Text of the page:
If there is one truth that all of us who aspire to teach yoga share, its that by the time we find ourselves in front of a class, we’ve likely experienced yoga to be transformative in our own lives and have adopted yoga as an intellectual pursuit, a spiritual practice, an approach to fitness and wellness, a defining lifestyle. However, another univeral commonality among yoga teachers is that, for all the clarity or consciousness yoga may have helped us achieve in our own lives, we can often easily lose perspective that for many people, the idea of touching their toes, much less kicking up into a handstand, is a barely conceivable concept, let alone an everyday endeavor to which they should aspire. Of course, I knew, walking into that room, that I would not be dazzling Lilly’s class with the intricacy of my sequencing, or challenging them to feats of strength or flexibility, or even guiding them into precision alignment. Still, there was a moment of reckoning. Nearly everything I thought I knew about teaching asana would be useless and irrelevant to these students. The success and effectiveness of this class would be measured by a set of metrics with which I was completely unfamiliar.
I had to learn humility. My students did not need to know how high I could lift my own leg in order to practice correctly or safely. I learned to demonstrate poses in a way that would not prompt my students to compare or contrast their capabilities against mine, or any other standard. I cultivated gratitude for my own strength and agility and saved it for my own practice.
I had to figure out how to hold the wild, painful energy Lilly surrenders to me during her hour of liberation, and I came to understand that much of it could be the raw material of love. Lilly thinks I am helping her heal, but she is healing herself by summoning the courage to come here, by letting go of her anger toward her body so she can show it the kindness and affection it craves. So, I experience Lilly’s pain as her own healing energy, and I send it back to her as love. There is nothing else to do with it but send it back to her. Sometimes, during savasana, I’ll massage her swollen feet.
Teaching yoga has revealed to me a world full of Lillies. I will survey a class of students tucked into their child poses, and watch the pain steaming up from their mats. These students may not be suffering from cancer, but they are trying to heal. They are looking for reassurance, validation, relief, solace, comfort—whether it is their body, their mind, or their heart that’s hurting. They want to be seen and heard. After class, someone always wants to talk. Like Lilly, they have an overwhelming need to apologize for or explain themselves. At some point in the past, they were somebody better. At some point in the future, they will be a more improved version of themselves. It’s just right now that they are not this glorious past or future self. Right now, they are suffering. They are terribly afraid, and what starts out as a discussion about a broken foot that won’t heal, or a question about a sensitive lower back, becomes the story of their lives. More often than not, the student who approaches me is the one who seemed the most closed off or resistant during class. Like Lilly, they have sensed freedom from the confines of that hostile shell.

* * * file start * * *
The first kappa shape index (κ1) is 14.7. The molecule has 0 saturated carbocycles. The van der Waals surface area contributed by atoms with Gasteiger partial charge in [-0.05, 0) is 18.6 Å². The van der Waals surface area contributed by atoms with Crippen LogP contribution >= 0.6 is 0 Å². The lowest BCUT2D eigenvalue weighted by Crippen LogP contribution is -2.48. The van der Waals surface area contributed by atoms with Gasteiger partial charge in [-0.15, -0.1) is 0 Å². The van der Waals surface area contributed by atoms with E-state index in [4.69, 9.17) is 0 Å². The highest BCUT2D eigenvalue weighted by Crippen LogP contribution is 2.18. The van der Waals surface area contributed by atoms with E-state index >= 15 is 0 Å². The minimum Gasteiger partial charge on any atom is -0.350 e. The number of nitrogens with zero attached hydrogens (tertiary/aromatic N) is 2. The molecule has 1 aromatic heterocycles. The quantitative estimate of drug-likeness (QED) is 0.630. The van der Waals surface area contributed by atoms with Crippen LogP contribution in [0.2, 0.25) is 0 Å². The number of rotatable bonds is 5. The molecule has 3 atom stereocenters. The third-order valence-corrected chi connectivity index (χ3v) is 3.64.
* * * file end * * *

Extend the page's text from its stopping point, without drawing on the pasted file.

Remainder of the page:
Which is why, perhaps most importantly, I have learned to shut up. Yoga teachers are tasked with providing an enormous amount of information during a class, and we are challenged to strike the proper balance between providing adequate instruction and encouragement, and giving our students the space to explore the restorative practice of silence. Yet, as the mats are rolled up and I watch a student make his or her tentative yet determined march toward me after class, I know it’s my time to be quiet. He doesn’t want my answers or advice. She doesn’t really want to know which asana is best for her shoulder. All they want is for me to listen.
A woman who takes my class at a local studio often lingers afterward to ask for some private instruction related to various physical limitations she thinks she has. None of these problems seem evident to me, but we’ll stay in the empty studio fine tuning her low lunge until she feels ready to leave. One night, she tells me about her grown son’s struggle with drug addiction. The affliction she carries in her body is heartbreak. I think of my nine-year-old son, and have to wonder if the yoga with which I try to help others could relieve all the excruciating ways that pain would break me down.
I’ve learned that sometimes the yoga and the teaching doesn’t really begin until I stand there silently, listening.